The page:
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New Audiology and Dentistry Resources Published at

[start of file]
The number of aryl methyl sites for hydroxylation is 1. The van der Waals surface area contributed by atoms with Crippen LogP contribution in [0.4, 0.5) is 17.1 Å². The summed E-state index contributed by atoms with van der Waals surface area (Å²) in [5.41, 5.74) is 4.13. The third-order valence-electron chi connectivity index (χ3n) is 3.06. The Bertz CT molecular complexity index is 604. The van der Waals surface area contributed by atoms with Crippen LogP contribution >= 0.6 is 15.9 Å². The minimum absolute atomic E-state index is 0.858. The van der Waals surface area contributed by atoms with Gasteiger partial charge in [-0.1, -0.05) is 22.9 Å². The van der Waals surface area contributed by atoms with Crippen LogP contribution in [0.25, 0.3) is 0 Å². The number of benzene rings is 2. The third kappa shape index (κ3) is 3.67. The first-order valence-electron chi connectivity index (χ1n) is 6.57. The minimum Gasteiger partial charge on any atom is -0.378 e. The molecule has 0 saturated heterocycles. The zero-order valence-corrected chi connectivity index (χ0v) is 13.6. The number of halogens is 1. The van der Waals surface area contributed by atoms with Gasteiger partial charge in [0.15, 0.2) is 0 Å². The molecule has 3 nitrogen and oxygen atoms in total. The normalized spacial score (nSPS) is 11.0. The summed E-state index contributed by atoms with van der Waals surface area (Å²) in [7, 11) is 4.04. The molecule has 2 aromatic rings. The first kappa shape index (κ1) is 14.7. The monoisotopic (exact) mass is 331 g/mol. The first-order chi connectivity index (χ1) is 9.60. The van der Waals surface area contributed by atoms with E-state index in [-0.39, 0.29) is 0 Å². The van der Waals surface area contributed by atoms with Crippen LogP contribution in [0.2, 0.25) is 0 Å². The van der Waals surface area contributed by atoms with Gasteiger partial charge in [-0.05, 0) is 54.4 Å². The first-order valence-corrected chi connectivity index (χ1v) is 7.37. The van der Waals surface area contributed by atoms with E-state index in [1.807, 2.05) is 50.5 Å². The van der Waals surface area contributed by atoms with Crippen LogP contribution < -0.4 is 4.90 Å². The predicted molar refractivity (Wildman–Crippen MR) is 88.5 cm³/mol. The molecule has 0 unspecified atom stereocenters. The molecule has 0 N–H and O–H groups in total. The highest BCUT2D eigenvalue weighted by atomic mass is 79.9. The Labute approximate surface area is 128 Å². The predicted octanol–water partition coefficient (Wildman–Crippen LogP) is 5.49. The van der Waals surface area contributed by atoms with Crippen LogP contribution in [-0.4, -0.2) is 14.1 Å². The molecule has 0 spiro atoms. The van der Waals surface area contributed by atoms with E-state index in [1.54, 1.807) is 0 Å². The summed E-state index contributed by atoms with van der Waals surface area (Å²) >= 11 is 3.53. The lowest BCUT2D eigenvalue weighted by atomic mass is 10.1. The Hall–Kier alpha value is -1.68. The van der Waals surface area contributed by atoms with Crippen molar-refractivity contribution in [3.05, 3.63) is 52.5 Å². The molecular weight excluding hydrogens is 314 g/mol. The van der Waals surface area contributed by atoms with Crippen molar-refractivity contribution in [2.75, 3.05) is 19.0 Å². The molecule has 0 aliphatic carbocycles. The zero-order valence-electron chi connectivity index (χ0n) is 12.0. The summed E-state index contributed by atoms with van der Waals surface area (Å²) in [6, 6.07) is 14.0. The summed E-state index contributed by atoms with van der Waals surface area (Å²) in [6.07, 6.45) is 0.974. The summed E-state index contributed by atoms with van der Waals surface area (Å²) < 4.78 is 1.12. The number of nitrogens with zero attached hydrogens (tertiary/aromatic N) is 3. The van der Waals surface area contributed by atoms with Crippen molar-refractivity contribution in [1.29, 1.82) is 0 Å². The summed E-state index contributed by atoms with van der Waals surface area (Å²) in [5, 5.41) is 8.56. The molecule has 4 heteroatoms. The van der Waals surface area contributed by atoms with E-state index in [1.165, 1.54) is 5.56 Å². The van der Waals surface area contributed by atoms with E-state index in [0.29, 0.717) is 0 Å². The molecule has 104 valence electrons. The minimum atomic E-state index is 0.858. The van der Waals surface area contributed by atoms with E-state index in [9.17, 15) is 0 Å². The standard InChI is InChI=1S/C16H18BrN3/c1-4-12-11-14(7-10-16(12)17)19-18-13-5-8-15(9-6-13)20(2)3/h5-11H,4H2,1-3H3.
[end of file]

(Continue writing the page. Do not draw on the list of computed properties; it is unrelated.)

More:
Mannheim, Germany (PRWEB) April 20, 2012 is a Web 2.0 health sciences social network established in 1998 to index the very latest news, headlines, references and resources from science journals, books and websites worldwide. The site covers news in all fields of biology, business, chemistry, engineering, geography, health, mathematics and society. In the field of Health Sciences, the site has now included the two new categories Audiology and Dentistry. While the Audiology category covers hearing, and hearing defects and their treatment, the Dentistry category covers the diagnosis, prevention, and treatment of teeth diseases.’s Health Sciences Category covers the effects of disease and medical treatment on the overall condition of organisms. Its eighteen subsections include Audiology, Dentistry, Dermatology, Endocrinology, Gastroenterology, Healthcare, Immunology, Medicine, Neurology, Nutrition, Oncology, Pathology, Pharmacology, Psychiatry, Psychology, Radiology, Rheumatology, and Surgery. Users can receive alerts if new content has been posted in this category by subscribing to’s Health Sciences RSS feed.’s Audiology category covers hearing, and hearing defects and their treatment. It currently contains 53 articles partly derived from four scientific journals. The latest articles in this category are also available through a Audiology Sciences RSS feed. One of the latest additions investigates the phonological awareness skills of a group of deaf adolescents and how these skills correlated with decoding skills (single word and non-word reading) and receptive vocabulary. The association between word reading and phonological awareness in the participants was reduced but remained significant, but the association between non-word reading and phonological awareness became non-significant. They had developed good grapheme-phoneme knowledge in spite of relatively weak phonological awareness skills. Another recently published article in this category demonstrates that young deaf children form and test hypotheses about early print in the early stages of developing spoken language. The author’s data revealed that these children had internalized print concepts but this knowledge could easily be overlooked.’s Dentistry category covers the diagnosis, prevention, and treatment of teeth diseases. It currently contains nearly 6,000 articles partly derived from almost 50 scientific journals. The latest articles in this category are also available through a Dentistry Sciences RSS feed. One recently included article in this category describes the adaptation of the Edentulous Ridge Expansion (E.R.E.) technique for failed implant removal. The authors describe the E.R.E. technique for the removal of failed implants in detail and also report a clinical case. They conclude that the E.R.E. technique may be successfully applied for the removal of failed implants, and the immediate or delayed reinstallation of new implants. Another recently published article examines dental caries experience among New Zealand adolescents and determines the nature of caries-associated differences in oral-health-related quality of life (OHRQoL) among adolescents. The authors’ results indicate that caries experience increased over three years and that this age group is caries-active. Dental caries affects adolescents’ OHRQoL, although not as strongly as expected. currently contains over 1.45 million stories distributed among 75 categories. 75,962 users monitor nearly 8,400 journals covering the broad spectrum of sciences. They share circa 2,500 new articles every day. Since new science content is discovered in real-time, the delay between original publication and appearance at is no more than two days. provides an advanced search feature which suggests up to ten closely related articles for a search and also for a selected story. Other features include a “Life Traffic Feed”, a “Top Content” sidebar, Google Translate functionality, and RSS feeds for every category. also maintains the new Twitter account @ScienceIndex_.

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